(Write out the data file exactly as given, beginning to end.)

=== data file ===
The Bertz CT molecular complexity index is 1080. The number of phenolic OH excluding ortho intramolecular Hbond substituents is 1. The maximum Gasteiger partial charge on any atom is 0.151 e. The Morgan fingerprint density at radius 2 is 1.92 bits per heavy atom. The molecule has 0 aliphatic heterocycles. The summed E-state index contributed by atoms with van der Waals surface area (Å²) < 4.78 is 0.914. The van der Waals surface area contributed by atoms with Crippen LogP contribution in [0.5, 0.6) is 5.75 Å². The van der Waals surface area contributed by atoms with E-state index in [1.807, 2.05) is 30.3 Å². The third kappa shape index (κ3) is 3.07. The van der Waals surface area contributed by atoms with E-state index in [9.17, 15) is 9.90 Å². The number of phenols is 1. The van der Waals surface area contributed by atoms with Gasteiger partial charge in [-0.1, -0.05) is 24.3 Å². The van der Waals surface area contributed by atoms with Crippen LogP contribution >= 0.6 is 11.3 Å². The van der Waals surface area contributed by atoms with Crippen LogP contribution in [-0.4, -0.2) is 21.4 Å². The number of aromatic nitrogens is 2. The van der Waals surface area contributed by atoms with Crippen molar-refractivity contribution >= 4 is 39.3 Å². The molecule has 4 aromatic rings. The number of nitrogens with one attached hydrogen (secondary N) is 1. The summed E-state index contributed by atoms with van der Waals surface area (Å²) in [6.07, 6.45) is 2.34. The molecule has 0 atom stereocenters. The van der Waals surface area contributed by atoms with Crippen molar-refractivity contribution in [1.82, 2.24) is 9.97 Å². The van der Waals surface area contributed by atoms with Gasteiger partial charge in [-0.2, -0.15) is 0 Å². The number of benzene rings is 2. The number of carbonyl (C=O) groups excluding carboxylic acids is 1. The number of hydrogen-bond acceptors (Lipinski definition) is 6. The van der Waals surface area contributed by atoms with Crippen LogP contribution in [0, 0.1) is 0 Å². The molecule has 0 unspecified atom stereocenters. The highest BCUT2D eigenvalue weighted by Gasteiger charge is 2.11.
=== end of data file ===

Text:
The Bertz CT molecular complexity index is 1080. The number of phenolic OH excluding ortho intramolecular Hbond substituents is 1. The maximum Gasteiger partial charge on any atom is 0.151 e. The Morgan fingerprint density at radius 2 is 1.92 bits per heavy atom. The molecule has 0 aliphatic heterocycles. The summed E-state index contributed by atoms with van der Waals surface area (Å²) < 4.78 is 0.914. The van der Waals surface area contributed by atoms with Crippen LogP contribution in [0.5, 0.6) is 5.75 Å². The van der Waals surface area contributed by atoms with E-state index in [1.807, 2.05) is 30.3 Å². The third kappa shape index (κ3) is 3.07. The van der Waals surface area contributed by atoms with E-state index in [9.17, 15) is 9.90 Å². The number of phenols is 1. The van der Waals surface area contributed by atoms with Gasteiger partial charge in [-0.1, -0.05) is 24.3 Å². The van der Waals surface area contributed by atoms with Crippen LogP contribution >= 0.6 is 11.3 Å². The van der Waals surface area contributed by atoms with Crippen LogP contribution in [-0.4, -0.2) is 21.4 Å². The number of aromatic nitrogens is 2. The van der Waals surface area contributed by atoms with Crippen molar-refractivity contribution >= 4 is 39.3 Å². The molecule has 4 aromatic rings. The number of nitrogens with one attached hydrogen (secondary N) is 1. The summed E-state index contributed by atoms with van der Waals surface area (Å²) in [6.07, 6.45) is 2.34. The molecule has 0 atom stereocenters. The van der Waals surface area contributed by atoms with Crippen molar-refractivity contribution in [1.82, 2.24) is 9.97 Å². The van der Waals surface area contributed by atoms with Gasteiger partial charge in [-0.2, -0.15) is 0 Å². The number of benzene rings is 2. The number of carbonyl (C=O) groups excluding carboxylic acids is 1. The number of hydrogen-bond acceptors (Lipinski definition) is 6. The van der Waals surface area contributed by atoms with Crippen LogP contribution in [0, 0.1) is 0 Å². The molecule has 0 unspecified atom stereocenters. The highest BCUT2D eigenvalue weighted by Gasteiger charge is 2.11.